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Re: What on Earth is JFFS2 GC doing?

Vipin.Malik@xxxxxxx.com said:
> The file is going up now to vipin@xxxxxxx.org:jittertest2-debug-s
> napshot.log. See top of file for my initial comments then search for
> [*** <comment> ***] for comments in middle.

OK, thanks again for the data.

I see two problems here. 

Firstly, you get to write a whole eraseblock full of data without doing
_any_ garbage collection. Then as soon as c->nr_free_blocks goes down to 4,
it makes you wait while it garbage-collects a whole eraseblock to make
space. We should use a metric for triggering GC which is less discrete -
maybe based on free_size instead of nr_free_blocks. Or more usefully on 
	free_size + ((gc_node->flash_offset & ~3) - gcblock->offset)
which should compensate for the amount of GC done already through the block.

Secondly, and more importantly, the garbage collection performance is 
sucking _hard_. The precise reason isn't clear. 

You appear to be under memory pressure here - or perhaps you're just running
a 2.4 kernel and the VM is b0rken :). Either way, the effect is the same -
each time GC does iget() and subsequently iput(), jffs2_clear_inode() is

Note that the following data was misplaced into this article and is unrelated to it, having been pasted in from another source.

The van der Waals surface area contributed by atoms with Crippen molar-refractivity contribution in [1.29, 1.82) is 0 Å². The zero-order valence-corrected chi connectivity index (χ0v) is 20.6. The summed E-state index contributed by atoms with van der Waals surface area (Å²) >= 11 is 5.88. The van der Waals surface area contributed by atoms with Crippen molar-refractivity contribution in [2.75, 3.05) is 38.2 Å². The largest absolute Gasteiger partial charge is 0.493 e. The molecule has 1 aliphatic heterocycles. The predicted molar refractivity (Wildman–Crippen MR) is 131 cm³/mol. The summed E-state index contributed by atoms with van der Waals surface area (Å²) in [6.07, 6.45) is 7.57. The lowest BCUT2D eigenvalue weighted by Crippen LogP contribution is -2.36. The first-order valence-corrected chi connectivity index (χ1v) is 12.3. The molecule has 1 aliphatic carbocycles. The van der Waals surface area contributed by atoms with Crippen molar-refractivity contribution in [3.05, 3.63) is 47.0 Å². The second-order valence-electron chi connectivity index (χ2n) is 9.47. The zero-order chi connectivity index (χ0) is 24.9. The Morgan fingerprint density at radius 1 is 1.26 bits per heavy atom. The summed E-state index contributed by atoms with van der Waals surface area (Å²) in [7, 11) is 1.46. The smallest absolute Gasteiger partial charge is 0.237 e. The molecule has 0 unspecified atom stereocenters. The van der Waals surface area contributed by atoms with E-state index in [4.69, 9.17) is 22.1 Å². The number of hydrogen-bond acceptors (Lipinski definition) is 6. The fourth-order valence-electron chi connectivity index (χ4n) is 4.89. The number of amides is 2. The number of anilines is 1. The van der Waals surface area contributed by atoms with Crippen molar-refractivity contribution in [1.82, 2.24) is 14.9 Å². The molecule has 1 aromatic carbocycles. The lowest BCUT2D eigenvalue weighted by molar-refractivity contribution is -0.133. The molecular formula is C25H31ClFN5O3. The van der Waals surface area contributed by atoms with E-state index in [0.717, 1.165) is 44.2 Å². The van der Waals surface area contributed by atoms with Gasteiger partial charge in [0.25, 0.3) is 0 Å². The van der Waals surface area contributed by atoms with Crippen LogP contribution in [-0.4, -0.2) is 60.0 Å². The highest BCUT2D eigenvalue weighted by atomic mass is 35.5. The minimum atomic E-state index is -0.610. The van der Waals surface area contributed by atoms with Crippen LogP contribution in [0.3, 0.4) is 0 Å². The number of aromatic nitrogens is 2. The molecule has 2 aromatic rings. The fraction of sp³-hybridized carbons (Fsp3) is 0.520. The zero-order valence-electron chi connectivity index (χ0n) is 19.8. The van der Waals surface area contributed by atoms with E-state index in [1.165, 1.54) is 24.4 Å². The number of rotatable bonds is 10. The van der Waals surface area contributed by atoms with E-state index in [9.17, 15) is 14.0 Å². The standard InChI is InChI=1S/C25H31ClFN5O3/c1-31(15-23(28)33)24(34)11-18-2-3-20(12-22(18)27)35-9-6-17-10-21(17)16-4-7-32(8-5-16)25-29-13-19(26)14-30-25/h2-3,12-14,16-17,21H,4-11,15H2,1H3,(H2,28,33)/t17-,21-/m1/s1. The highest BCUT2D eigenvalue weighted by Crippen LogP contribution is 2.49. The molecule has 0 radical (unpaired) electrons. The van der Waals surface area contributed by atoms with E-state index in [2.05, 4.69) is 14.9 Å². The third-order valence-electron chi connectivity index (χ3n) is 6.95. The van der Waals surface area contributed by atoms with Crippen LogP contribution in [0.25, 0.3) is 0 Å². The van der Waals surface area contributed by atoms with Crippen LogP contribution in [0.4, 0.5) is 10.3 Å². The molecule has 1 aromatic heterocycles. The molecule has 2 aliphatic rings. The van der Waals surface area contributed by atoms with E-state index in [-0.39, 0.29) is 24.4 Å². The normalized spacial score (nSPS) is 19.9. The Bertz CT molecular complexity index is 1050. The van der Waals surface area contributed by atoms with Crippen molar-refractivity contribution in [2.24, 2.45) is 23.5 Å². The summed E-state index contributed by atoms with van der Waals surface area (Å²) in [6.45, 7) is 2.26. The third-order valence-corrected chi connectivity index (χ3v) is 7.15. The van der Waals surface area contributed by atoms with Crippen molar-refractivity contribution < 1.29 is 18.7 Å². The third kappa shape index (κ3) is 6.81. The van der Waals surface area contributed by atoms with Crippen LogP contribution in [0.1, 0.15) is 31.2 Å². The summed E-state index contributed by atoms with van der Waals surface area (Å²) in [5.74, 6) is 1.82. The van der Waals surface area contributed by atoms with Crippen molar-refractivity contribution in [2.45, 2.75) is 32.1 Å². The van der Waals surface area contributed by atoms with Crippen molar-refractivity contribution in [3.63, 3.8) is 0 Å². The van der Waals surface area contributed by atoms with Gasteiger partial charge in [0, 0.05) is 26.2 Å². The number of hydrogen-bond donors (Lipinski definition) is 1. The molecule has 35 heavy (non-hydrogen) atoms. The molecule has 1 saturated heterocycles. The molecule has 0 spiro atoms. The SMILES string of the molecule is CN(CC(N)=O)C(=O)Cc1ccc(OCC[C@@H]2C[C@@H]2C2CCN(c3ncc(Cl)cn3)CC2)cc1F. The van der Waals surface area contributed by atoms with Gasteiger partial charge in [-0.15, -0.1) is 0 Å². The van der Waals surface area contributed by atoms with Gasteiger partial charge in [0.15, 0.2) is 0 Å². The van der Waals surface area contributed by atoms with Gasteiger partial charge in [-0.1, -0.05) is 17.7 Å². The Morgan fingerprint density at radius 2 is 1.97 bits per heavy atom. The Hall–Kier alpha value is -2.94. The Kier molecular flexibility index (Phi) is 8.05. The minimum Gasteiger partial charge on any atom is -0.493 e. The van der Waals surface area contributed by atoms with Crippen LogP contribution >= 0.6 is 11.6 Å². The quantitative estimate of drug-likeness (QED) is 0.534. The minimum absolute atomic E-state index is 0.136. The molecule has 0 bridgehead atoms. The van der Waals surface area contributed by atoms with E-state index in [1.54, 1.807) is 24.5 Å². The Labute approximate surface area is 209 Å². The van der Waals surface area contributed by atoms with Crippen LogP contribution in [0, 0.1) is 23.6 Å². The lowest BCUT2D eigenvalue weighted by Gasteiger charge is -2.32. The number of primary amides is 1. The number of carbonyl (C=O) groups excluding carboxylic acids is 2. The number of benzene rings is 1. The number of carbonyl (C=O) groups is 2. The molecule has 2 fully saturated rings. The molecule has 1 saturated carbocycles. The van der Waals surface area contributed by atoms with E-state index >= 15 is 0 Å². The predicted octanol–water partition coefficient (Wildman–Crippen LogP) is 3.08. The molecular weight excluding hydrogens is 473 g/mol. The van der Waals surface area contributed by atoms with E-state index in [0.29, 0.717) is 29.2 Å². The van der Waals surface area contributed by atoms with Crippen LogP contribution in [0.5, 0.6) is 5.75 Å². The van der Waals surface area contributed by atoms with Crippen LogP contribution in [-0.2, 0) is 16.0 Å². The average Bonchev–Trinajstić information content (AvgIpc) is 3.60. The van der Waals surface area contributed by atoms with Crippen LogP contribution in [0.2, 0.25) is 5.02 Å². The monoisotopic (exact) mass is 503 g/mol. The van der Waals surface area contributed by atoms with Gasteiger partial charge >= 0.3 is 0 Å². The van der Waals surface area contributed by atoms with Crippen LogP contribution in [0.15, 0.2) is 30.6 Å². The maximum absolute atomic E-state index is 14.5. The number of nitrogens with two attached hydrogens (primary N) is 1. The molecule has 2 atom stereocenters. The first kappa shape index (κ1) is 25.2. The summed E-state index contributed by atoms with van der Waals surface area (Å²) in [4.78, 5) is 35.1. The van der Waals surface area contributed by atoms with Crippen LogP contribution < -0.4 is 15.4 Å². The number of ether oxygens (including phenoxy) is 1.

called almost immediately to flush it. So the icache isn't helping you here
- each time you move a node you're having to go all the way through

Actually, it looks like you're not often doing a read_inode() for the same 
inode two or more times close together, anyway. So that's possibly not 
relevant - you'd need stuff to remain in the icache long-term for it to 
help you much.

The jffs2_get_ino_cache() function is going to suck quite hard here, if 
there are many inodes in the filesystem. The number of hash buckets is 
currently set to 1 - i.e. it's a big linked list which it trawls through 
each time. Increasing INOCACHE_HASHSIZE in include/linux/jffs2_fs_sb.h 
may improve that. 

Also, we're reading nodes from the medium every time we do this - and we 
may be taking a long time for that too. 

Can you build profiling in, then reset the profile data each time your test
program does a write? Once a write takes more than 60 seconds, print the
profile data instead of just resetting it. I'd like to know where it's
spending all the time.


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